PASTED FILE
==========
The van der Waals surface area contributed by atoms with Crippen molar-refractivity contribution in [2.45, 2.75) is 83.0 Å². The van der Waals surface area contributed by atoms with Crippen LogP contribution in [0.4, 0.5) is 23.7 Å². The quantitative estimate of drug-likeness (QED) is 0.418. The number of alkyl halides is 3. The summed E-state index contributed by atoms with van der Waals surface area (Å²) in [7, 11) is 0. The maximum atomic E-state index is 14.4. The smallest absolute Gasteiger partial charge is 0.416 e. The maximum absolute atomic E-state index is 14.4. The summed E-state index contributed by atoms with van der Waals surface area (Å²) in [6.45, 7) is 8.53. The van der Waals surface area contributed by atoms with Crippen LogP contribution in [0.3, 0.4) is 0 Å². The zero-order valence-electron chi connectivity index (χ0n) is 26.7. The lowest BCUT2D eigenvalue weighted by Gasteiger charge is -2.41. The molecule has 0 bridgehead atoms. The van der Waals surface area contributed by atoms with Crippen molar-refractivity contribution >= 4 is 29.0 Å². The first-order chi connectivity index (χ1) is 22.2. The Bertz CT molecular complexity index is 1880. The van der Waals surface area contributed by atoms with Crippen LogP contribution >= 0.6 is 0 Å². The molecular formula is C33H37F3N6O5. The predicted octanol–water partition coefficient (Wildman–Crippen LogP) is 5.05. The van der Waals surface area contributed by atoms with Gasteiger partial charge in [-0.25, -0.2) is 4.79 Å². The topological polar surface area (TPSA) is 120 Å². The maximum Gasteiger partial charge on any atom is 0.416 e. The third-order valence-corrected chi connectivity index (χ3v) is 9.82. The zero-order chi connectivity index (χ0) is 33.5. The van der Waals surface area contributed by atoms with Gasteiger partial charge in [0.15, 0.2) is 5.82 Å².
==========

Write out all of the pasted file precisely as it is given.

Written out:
The van der Waals surface area contributed by atoms with Crippen molar-refractivity contribution in [2.45, 2.75) is 83.0 Å². The van der Waals surface area contributed by atoms with Crippen LogP contribution in [0.4, 0.5) is 23.7 Å². The quantitative estimate of drug-likeness (QED) is 0.418. The number of alkyl halides is 3. The summed E-state index contributed by atoms with van der Waals surface area (Å²) in [7, 11) is 0. The maximum atomic E-state index is 14.4. The smallest absolute Gasteiger partial charge is 0.416 e. The maximum absolute atomic E-state index is 14.4. The summed E-state index contributed by atoms with van der Waals surface area (Å²) in [6.45, 7) is 8.53. The van der Waals surface area contributed by atoms with Crippen LogP contribution in [0.3, 0.4) is 0 Å². The zero-order valence-electron chi connectivity index (χ0n) is 26.7. The lowest BCUT2D eigenvalue weighted by Gasteiger charge is -2.41. The molecule has 0 bridgehead atoms. The van der Waals surface area contributed by atoms with Crippen molar-refractivity contribution >= 4 is 29.0 Å². The first-order chi connectivity index (χ1) is 22.2. The Bertz CT molecular complexity index is 1880. The van der Waals surface area contributed by atoms with Crippen LogP contribution >= 0.6 is 0 Å². The molecular formula is C33H37F3N6O5. The predicted octanol–water partition coefficient (Wildman–Crippen LogP) is 5.05. The van der Waals surface area contributed by atoms with Gasteiger partial charge in [-0.25, -0.2) is 4.79 Å². The topological polar surface area (TPSA) is 120 Å². The maximum Gasteiger partial charge on any atom is 0.416 e. The third-order valence-corrected chi connectivity index (χ3v) is 9.82. The zero-order chi connectivity index (χ0) is 33.5. The van der Waals surface area contributed by atoms with Gasteiger partial charge in [0.15, 0.2) is 5.82 Å².